Climate-damaging methane rules would evaporate under Trump proposal
WASHINGTON – The Trump administration is proposing to roll back Obama-era standards on methane emissions, a greenhouse gas that significantly contributes to climate change.
Environmental Protection Agency officials unveiled the proposal Thursday, saying the elimination of “inappropriate regulatory duplication” would save the oil and gas industry – and, in turn, consumers – millions of dollars a year.
But the proposal, which will be open to public comment for 60 days, was immediately denounced by environmental groups, public health organizations and Democratic lawmakers as an industry-friendly sop whose effects would pose global harm.
“Last month the planet experienced its hottest month in recorded history,” said Rep. Don Beyer, D-Va., who co-chairs the Congressional Safe Climate Caucus. “The threat of climate change to human life and livelihoods has never been clearer, and yet the Trump Administration is acting to allow an increase in the dangerous emissions which cause it.”
Thursday’s announcement is the latest in a series of steps the administration has been taking over the past two years to roll back environmental rules that it views as obstacles to domestic energy production, particularity relating to fossil fuels.
President Donald Trump, who has questioned the science behind climate change despite overwhelming scientific consensus, has move forward to reverse Obama’s efforts to address global warming, including the withdrawal from the Paris accord, the scrapping of the Clean Power Plan and efforts to reduce auto missions.
The EPA proposal would remove the requirements imposed under the Obama administration to reduce the amount of methane leaking from the production, transportation and storage of oil and gas.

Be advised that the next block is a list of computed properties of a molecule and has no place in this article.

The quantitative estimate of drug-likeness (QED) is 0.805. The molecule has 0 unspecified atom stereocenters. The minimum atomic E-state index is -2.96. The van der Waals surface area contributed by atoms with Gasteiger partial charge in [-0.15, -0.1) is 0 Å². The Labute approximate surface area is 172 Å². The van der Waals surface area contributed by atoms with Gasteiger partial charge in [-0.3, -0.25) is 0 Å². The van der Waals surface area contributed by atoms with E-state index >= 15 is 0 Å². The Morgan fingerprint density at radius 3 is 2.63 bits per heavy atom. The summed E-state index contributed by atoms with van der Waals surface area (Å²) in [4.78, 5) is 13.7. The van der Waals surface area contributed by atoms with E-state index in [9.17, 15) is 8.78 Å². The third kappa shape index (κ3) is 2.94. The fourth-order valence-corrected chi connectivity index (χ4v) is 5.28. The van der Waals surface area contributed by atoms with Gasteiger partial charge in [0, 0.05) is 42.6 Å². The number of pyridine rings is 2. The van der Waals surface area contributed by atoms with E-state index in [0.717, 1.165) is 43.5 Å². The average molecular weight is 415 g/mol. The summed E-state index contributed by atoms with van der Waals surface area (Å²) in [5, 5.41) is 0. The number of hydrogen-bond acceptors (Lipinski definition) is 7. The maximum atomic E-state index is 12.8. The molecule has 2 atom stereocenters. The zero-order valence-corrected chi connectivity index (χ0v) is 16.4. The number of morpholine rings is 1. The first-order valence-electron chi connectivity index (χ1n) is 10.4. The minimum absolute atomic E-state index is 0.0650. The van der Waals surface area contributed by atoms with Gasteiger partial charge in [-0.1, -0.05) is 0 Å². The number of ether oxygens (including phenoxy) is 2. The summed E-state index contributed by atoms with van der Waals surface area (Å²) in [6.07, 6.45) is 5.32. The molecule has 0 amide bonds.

Anne Idsal, acting Assistant Administrator for EPA’s Office of Air and Radiation, said methane would still be regulated through the agency’s Volatile Organic Compounds standards and that the standards being dismantled offered “minimal environmental benefit.”
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Idsal said the proposal rollback was in response to the president’s 2017 executive order promoting energy independence and economic growth which directed agencies to review and rescind regulations that “unduly burden” domestic energy production.
“So that is exactly what we’re doing today with the proposal that is being rolled out,” she told reporters on a conference call.
Methane is released during the production and transport of coal, natural gas and oil. It can also be emitted from livestock and other agricultural practices and by the decay of organic waste in municipal solid waste landfills.
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Although methane accounted for only 10% of all U.S. greenhouse gas emissions in 2017, scientists consider it 25 times more potent than carbon dioxide (which made up 82% of all emissions) to global warming.
Environmental activist Bill McKibben, who formed the organization 350 to end the planet’s dependence on fossil fuels, derided the announcement on Twitter as “insane.”
It’s unclear what practical effect the new proposal would have.
Methane emissions have been on the decline in recent years and some of the nation’s largest oil companies, including Exxon, BP and Shell, indicated they have little interest in reversing that trend since methane leaks cost companies in reduced fuel.
“We believe sound environmental policies are foundation to the vital role natural gas will play in the energy transition.” Shell U.S. President Gretchen Watkins tweeted.
Don Santa, president and CEO of the Interstate Natural Gas Association of America, said companies have been working to reduce methane emissions because they view it as “socially and environmentally responsible, and good business for natural gas transmission and storage companies.”